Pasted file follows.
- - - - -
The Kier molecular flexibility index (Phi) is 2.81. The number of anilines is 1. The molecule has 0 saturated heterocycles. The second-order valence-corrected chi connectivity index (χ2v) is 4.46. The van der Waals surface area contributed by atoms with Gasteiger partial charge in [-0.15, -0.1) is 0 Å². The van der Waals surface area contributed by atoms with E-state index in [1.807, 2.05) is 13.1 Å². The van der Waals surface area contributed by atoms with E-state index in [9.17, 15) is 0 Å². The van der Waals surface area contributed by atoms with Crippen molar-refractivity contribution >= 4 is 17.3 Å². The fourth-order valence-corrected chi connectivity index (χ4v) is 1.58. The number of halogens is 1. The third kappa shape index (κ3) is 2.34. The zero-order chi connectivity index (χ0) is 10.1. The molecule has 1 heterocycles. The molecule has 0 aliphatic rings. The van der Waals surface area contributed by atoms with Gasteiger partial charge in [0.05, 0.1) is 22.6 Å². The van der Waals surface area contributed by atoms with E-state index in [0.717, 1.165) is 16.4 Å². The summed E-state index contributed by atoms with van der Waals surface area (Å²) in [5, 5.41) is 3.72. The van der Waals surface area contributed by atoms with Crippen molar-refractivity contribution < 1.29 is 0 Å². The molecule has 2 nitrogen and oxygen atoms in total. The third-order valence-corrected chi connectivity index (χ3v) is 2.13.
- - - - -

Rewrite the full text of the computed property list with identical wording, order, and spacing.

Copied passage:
The Kier molecular flexibility index (Phi) is 2.81. The number of anilines is 1. The molecule has 0 saturated heterocycles. The second-order valence-corrected chi connectivity index (χ2v) is 4.46. The van der Waals surface area contributed by atoms with Gasteiger partial charge in [-0.15, -0.1) is 0 Å². The van der Waals surface area contributed by atoms with E-state index in [1.807, 2.05) is 13.1 Å². The van der Waals surface area contributed by atoms with E-state index in [9.17, 15) is 0 Å². The van der Waals surface area contributed by atoms with Crippen molar-refractivity contribution >= 4 is 17.3 Å². The fourth-order valence-corrected chi connectivity index (χ4v) is 1.58. The number of halogens is 1. The third kappa shape index (κ3) is 2.34. The zero-order chi connectivity index (χ0) is 10.1. The molecule has 1 heterocycles. The molecule has 0 aliphatic rings. The van der Waals surface area contributed by atoms with Gasteiger partial charge in [0.05, 0.1) is 22.6 Å². The van der Waals surface area contributed by atoms with E-state index in [0.717, 1.165) is 16.4 Å². The summed E-state index contributed by atoms with van der Waals surface area (Å²) in [5, 5.41) is 3.72. The van der Waals surface area contributed by atoms with Crippen molar-refractivity contribution < 1.29 is 0 Å². The molecule has 2 nitrogen and oxygen atoms in total. The third-order valence-corrected chi connectivity index (χ3v) is 2.13.